Retired African soccer stars are being flown in for a gala match involving elite former Russian players. The Russian state defense export company, Rosoboronexport, will operate a showcase booth at the summit.

Still, a good number of top African leaders have chosen to stay away. Forty-five African heads of state or government attended the last Russia-Africa summit, at the Russian coastal resort of Sochi, in 2019. This time, 21 have confirmed their attendance, the Kremlin foreign policy adviser Yuri Ushakov said on Tuesday, with other countries represented by ministers or senior officials.

The Kremlin’s spokesman, Dmitri S. Peskov, on Wednesday blamed the lower turnout, in part, on the “absolutely overt and brazen interference of the United States, France and other governments through their diplomatic representatives in African countries.”

Among those attending are President Cyril Ramaphosa of South Africa; President Macky Sall of Senegal; and President Azali Assoumani of the Comoros, who is the current chairman of the African Union.

They were among a delegation of African leaders who traveled to Ukraine and Russia in June in an attempt to broker an end to the war. But they came away with little to show for their efforts — encountering Russian air attacks in Kyiv and a meeting in St. Petersburg where Mr. Putin showed little interest in peace.

A major influence in Africa during the Cold War, Russia largely disappeared from the continent in the 1990s and early 2000s. But Mr. Putin has set about reinvigorating those ties in recent years as part of his effort to re-establish what he views as Russia’s lost glory on the world stage.

Hampered by international sanctions and a shrinking economy, the Russian leader couldn’t spend much: Moscow sends almost no humanitarian aid to Africa and its trade with the continent has hovered at about $18 billion for years, despite a promise by Mr. Putin in 2019 to increase the amount to $40 billion.

In addition, Russia offers little or no help in the areas that count to most African countries, such as climate change, debt relief and technology.

However, educational ties dating back to the Cold War remain strong. At least 35,000 Africans are studying in Russia, more than 6,000 of them on government scholarships, according to the Kremlin. And the continent has proved a strong market for Russian weapons and mercenaries.

From 2018 to 2022, Russia displaced China as the largest arms supplier to sub-Saharan Africa, providing 26 percent of all arms imports to the region, according to the Stockholm International Peace Research Institute. At the same time, Wagner mercenaries deployed to the Central African Republic, Libya, Mali and Sudan.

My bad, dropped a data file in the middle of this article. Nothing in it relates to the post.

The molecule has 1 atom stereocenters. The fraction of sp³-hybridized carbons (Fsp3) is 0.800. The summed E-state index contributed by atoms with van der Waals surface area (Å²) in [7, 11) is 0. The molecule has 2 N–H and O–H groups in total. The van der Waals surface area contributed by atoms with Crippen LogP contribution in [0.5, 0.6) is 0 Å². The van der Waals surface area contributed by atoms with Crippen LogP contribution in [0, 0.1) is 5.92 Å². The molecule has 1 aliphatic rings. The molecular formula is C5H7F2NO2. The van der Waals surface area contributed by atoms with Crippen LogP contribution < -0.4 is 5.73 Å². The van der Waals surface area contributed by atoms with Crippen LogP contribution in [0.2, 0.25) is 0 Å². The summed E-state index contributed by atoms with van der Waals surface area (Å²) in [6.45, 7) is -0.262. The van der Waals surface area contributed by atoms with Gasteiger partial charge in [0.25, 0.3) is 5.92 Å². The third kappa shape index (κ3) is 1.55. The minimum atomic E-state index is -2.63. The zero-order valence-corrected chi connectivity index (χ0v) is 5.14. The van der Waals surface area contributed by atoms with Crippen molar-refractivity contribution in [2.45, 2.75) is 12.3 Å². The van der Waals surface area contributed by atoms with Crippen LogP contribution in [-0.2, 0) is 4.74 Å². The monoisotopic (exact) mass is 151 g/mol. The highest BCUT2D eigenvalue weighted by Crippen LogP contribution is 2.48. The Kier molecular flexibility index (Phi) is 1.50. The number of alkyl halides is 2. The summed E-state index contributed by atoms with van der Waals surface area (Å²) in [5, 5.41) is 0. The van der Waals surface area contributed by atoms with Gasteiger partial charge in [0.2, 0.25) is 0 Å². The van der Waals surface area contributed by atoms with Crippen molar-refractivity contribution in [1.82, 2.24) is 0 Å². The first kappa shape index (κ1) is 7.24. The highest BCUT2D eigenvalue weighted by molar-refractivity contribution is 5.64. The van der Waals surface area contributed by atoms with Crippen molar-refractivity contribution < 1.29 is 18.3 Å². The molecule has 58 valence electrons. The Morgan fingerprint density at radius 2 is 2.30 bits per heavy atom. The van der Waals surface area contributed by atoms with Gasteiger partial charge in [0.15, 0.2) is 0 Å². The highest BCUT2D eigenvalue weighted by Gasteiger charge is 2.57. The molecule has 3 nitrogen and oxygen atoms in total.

Mr. Putin broadened those ties after the invasion of Ukraine, embracing African countries as quickly as Western countries shunned him.

In addition to Mr. Lavrov’s energetic diplomacy, the leaders of South Africa, still grateful for Soviet support in the struggle against apartheid, allowed Russia to hold joint military exercises with China off its coast in February.

Africa emerged as the most sympathetic bloc toward Russia at the United Nations: In a vote in February calling on Russia to withdraw from Ukraine, 22 of the African Union’s 54 members abstained or did not vote. Eritrea and Mali voted against the resolution.

The International Criminal Court, which issued a warrant for Mr. Putin’s arrest in March, has complicated his Africa rapprochement. Mr. Putin had to cancel a scheduled trip to South Africa for next month’s annual summit of a bloc of developing nations, known as BRICS. That spared South African officials a thorny problem: As a signatory to the criminal court, they would have been legally obliged to arrest him.

American ties with South Africa have been strained since May, when the U.S. ambassador accused the country’s government of shipping arms to Moscow.

In his article previewing the summit, Mr. Putin portrayed himself as a champion of the African struggle to cast off the “bitter legacy of colonialism and neocolonialism.” He appealed for greater African representation at global bodies like the U.N. Security Council and the World Bank.

President Biden has issued similar calls, however, and many African countries have condemned Russia’s aggression in Ukraine. Wagner has boots on the ground in just four countries in Africa (though its influence, through pro-Russian propaganda campaigns, extends to several dozen countries).

But for many African leaders, the key question may be whether Mr. Putin remains the untouchable strongman he long proclaimed himself to be — especially since the mutiny that undermined his authority both at home and in Africa.

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Mohammad SHiblu